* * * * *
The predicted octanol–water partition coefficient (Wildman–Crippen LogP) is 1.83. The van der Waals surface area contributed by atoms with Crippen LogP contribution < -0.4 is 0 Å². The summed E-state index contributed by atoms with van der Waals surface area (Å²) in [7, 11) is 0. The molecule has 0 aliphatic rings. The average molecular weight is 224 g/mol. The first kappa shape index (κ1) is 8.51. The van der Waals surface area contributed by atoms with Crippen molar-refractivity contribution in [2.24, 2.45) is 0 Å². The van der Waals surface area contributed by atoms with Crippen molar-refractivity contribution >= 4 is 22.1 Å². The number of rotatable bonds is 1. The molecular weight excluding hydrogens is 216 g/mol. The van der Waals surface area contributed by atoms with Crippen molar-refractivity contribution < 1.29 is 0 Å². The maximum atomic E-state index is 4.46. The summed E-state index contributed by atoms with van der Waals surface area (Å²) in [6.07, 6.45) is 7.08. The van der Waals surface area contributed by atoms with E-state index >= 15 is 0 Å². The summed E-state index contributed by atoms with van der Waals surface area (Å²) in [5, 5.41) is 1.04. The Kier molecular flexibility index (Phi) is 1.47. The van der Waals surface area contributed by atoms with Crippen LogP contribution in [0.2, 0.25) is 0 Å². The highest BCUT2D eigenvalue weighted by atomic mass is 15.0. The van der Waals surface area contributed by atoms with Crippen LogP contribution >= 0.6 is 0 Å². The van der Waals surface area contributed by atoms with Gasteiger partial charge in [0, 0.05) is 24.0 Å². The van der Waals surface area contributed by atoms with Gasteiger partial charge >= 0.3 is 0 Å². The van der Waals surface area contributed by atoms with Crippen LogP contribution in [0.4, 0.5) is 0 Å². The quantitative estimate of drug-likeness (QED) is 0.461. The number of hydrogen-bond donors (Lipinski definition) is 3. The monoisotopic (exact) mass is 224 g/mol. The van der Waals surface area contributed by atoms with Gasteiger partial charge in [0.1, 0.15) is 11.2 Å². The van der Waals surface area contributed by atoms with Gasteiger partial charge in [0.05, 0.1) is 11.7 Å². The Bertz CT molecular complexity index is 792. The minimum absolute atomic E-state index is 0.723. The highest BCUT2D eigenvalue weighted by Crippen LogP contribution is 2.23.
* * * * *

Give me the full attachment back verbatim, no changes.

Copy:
The predicted octanol–water partition coefficient (Wildman–Crippen LogP) is 1.83. The van der Waals surface area contributed by atoms with Crippen LogP contribution < -0.4 is 0 Å². The summed E-state index contributed by atoms with van der Waals surface area (Å²) in [7, 11) is 0. The molecule has 0 aliphatic rings. The average molecular weight is 224 g/mol. The first kappa shape index (κ1) is 8.51. The van der Waals surface area contributed by atoms with Crippen molar-refractivity contribution in [2.24, 2.45) is 0 Å². The van der Waals surface area contributed by atoms with Crippen molar-refractivity contribution >= 4 is 22.1 Å². The number of rotatable bonds is 1. The molecular weight excluding hydrogens is 216 g/mol. The van der Waals surface area contributed by atoms with Crippen molar-refractivity contribution < 1.29 is 0 Å². The maximum atomic E-state index is 4.46. The summed E-state index contributed by atoms with van der Waals surface area (Å²) in [6.07, 6.45) is 7.08. The van der Waals surface area contributed by atoms with E-state index >= 15 is 0 Å². The summed E-state index contributed by atoms with van der Waals surface area (Å²) in [5, 5.41) is 1.04. The Kier molecular flexibility index (Phi) is 1.47. The van der Waals surface area contributed by atoms with Crippen LogP contribution in [0.2, 0.25) is 0 Å². The highest BCUT2D eigenvalue weighted by atomic mass is 15.0. The van der Waals surface area contributed by atoms with Crippen LogP contribution >= 0.6 is 0 Å². The van der Waals surface area contributed by atoms with Gasteiger partial charge in [0, 0.05) is 24.0 Å². The van der Waals surface area contributed by atoms with Gasteiger partial charge >= 0.3 is 0 Å². The van der Waals surface area contributed by atoms with Crippen LogP contribution in [0.4, 0.5) is 0 Å². The quantitative estimate of drug-likeness (QED) is 0.461. The number of hydrogen-bond donors (Lipinski definition) is 3. The monoisotopic (exact) mass is 224 g/mol. The van der Waals surface area contributed by atoms with Gasteiger partial charge in [0.1, 0.15) is 11.2 Å². The van der Waals surface area contributed by atoms with Gasteiger partial charge in [0.05, 0.1) is 11.7 Å². The Bertz CT molecular complexity index is 792. The minimum absolute atomic E-state index is 0.723. The highest BCUT2D eigenvalue weighted by Crippen LogP contribution is 2.23.